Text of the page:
NewsMon Dec 13, 2010 - 4:21 pm EST
Economist magazine admits low fertility is killing Japanese economy
December 12, 2010 (LifeSiteNews.com) - The socially liberal Economist magazine is admitting that the Japanese economy is in deep trouble due to low fertility rates and an aging population, which threaten to bankrupt the social security system and lead to perpetual economic stagnation.
In a special section devoted to Japan appearing in the November 20-27 edition, the Economist laments that “Japan is heading into a demographic vortex. It is the fastest-aging society on Earth and the first big country in history to have started shrinking rapidly from natural causes.”
However, the causes that the Economist calls “natural” include artificial birth control and abortion, coupled with a tendency to marry later or not at all. As a result of falling birth rates and longer life expectancy, Japan’s “median age (44) and life expectancy (83) are among the highest and its birth rate (1.4 per woman) is among the lowest anywhere. In the next 40 years its population, currently 127m, is expected to fall by 38m. By 2050 four out of ten Japanese will be over 65.”
Japan’s working-age population has already been falling for years, the Economist says. “In 1995, just before the economy started to lose steam, the working age population hit its high point, at 87m. Since then it has fallen sharply. If current trends continue, in 20 years time it will have dropped by 20m, according to the National Institute of Population and Social Security Research. By 2050 it will have fallen below 50m, forming an almost perfect bell curve in one century. Among rich nations, only Germany will suffer a similar fall.”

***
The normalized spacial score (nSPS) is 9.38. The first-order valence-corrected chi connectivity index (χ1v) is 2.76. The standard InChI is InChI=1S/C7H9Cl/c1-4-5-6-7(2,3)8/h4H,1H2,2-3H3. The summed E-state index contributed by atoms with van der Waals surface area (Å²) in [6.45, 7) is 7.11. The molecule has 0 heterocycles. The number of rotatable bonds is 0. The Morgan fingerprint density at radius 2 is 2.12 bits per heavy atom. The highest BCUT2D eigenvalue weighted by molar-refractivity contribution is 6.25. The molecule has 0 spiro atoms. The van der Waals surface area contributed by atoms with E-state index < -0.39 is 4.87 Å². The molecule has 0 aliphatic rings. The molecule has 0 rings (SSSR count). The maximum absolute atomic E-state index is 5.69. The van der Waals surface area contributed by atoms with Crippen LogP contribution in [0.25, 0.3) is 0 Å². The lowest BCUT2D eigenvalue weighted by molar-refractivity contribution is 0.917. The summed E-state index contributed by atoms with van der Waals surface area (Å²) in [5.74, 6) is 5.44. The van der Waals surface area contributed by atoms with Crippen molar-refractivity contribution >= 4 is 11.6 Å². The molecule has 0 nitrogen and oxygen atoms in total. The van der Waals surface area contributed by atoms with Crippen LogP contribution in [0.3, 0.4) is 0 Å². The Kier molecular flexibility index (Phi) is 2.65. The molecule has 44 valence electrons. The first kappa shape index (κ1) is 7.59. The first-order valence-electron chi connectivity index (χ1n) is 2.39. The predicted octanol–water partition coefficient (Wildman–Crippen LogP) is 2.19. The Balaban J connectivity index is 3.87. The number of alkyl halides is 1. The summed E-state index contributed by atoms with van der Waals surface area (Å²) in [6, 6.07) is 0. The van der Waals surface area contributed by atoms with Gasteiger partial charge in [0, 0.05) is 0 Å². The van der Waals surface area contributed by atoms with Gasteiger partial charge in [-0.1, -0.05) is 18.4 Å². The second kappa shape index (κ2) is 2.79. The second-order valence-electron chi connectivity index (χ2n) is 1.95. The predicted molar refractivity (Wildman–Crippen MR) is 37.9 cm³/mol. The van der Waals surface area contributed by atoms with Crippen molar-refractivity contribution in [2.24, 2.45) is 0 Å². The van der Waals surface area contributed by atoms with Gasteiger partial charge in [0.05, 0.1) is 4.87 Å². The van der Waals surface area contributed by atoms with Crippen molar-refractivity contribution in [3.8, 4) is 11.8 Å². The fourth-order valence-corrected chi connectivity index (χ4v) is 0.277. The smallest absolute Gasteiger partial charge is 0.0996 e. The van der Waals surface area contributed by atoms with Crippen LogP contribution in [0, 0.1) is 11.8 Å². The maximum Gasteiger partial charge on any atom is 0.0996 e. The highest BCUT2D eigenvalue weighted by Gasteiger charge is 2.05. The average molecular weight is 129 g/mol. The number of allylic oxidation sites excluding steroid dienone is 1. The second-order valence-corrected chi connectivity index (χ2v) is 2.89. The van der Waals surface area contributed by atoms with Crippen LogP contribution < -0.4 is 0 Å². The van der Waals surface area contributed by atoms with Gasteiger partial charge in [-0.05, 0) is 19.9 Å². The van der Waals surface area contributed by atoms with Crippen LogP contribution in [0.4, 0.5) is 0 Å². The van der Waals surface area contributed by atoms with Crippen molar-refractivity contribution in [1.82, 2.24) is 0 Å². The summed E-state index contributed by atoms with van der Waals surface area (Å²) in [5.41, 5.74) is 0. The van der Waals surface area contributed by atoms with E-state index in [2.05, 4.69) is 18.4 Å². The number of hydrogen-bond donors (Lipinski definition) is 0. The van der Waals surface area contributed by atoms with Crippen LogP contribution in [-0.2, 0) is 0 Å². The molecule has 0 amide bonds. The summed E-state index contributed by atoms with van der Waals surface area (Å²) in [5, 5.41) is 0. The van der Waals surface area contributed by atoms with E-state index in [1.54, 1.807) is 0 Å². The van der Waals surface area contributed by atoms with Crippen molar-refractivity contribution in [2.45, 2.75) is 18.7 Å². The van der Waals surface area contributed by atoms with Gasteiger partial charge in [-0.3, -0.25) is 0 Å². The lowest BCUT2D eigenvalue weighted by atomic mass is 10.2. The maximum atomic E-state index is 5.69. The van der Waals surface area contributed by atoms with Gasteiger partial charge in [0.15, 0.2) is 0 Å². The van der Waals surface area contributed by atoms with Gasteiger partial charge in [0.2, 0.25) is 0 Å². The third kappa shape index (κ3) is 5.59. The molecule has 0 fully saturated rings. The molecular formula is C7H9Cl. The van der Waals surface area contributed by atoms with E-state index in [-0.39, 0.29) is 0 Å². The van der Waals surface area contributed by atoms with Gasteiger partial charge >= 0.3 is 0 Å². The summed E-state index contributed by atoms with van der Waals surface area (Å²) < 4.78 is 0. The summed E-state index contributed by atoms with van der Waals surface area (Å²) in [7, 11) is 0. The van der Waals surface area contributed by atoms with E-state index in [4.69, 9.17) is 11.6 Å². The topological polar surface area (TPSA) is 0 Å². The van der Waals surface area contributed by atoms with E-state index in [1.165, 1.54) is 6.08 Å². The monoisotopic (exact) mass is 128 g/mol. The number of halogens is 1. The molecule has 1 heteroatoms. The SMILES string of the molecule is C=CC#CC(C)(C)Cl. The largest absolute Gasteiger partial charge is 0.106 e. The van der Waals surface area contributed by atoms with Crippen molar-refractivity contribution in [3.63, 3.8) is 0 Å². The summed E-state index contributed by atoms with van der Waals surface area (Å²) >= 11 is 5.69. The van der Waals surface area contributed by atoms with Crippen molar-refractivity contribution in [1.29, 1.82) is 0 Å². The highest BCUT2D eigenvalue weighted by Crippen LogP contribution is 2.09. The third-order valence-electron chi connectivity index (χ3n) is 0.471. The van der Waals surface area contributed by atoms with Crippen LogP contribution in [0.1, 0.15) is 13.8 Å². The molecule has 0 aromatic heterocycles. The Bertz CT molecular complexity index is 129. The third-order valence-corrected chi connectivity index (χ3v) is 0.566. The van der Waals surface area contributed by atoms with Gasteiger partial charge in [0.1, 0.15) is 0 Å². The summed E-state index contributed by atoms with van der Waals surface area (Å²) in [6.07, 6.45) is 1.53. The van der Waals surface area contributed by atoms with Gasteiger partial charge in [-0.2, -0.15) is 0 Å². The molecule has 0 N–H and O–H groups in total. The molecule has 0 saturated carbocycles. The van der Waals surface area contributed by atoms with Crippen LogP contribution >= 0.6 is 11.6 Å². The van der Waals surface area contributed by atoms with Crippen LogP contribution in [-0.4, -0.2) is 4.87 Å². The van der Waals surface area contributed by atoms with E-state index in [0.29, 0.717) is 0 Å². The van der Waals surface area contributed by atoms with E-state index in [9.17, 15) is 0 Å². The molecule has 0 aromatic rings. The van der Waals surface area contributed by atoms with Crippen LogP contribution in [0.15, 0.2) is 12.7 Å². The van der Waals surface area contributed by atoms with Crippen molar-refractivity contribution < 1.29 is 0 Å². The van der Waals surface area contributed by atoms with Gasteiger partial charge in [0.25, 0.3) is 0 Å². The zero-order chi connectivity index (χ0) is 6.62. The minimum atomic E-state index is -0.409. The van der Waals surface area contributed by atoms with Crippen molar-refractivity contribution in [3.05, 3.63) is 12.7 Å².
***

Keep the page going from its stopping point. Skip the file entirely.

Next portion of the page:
The Japanese economy has been stagnating for a decade and a half, but if these demographic trends continue, “the two ‘lost decades’ of economic stagnation in Japan since 1990 may turn out not to be an aberration,” the Economist writes. The economy, it says, is now on “the down escalator.”
The effects of Japan’s imploding population are not only felt in per-capita productivity, but also the social security system, which is threatened by a growing imbalance between workers and retirees.
“When public pensions were introduced in the 1960s there were 11 workers for every pensioner,” says the Economist. “Now there are 2.6, with an OECD average of four. In a sign of growing disillusionment with the pension system, almost 40% of the self-employed fail to pay contributions.”
The foundations for Japan’s embrace of contraception and abortion was laid by Margaret Sanger, the founder of the international birth control movement, and the Japanese socialist Shidzue Kato. The two began to promote contraception in Japan in the 1920s, although such policies were recognized at the time as a threat to Japanese society and rejected.
Following the conquest of Japan by the United States, Kato and other socialists were elected to the Japanese Diet, and the government passed the 1948 Eugenic Protection Law, which permitted contraception and abortion. The abortion rate is currently estimated to be approximately 250,000 per year.
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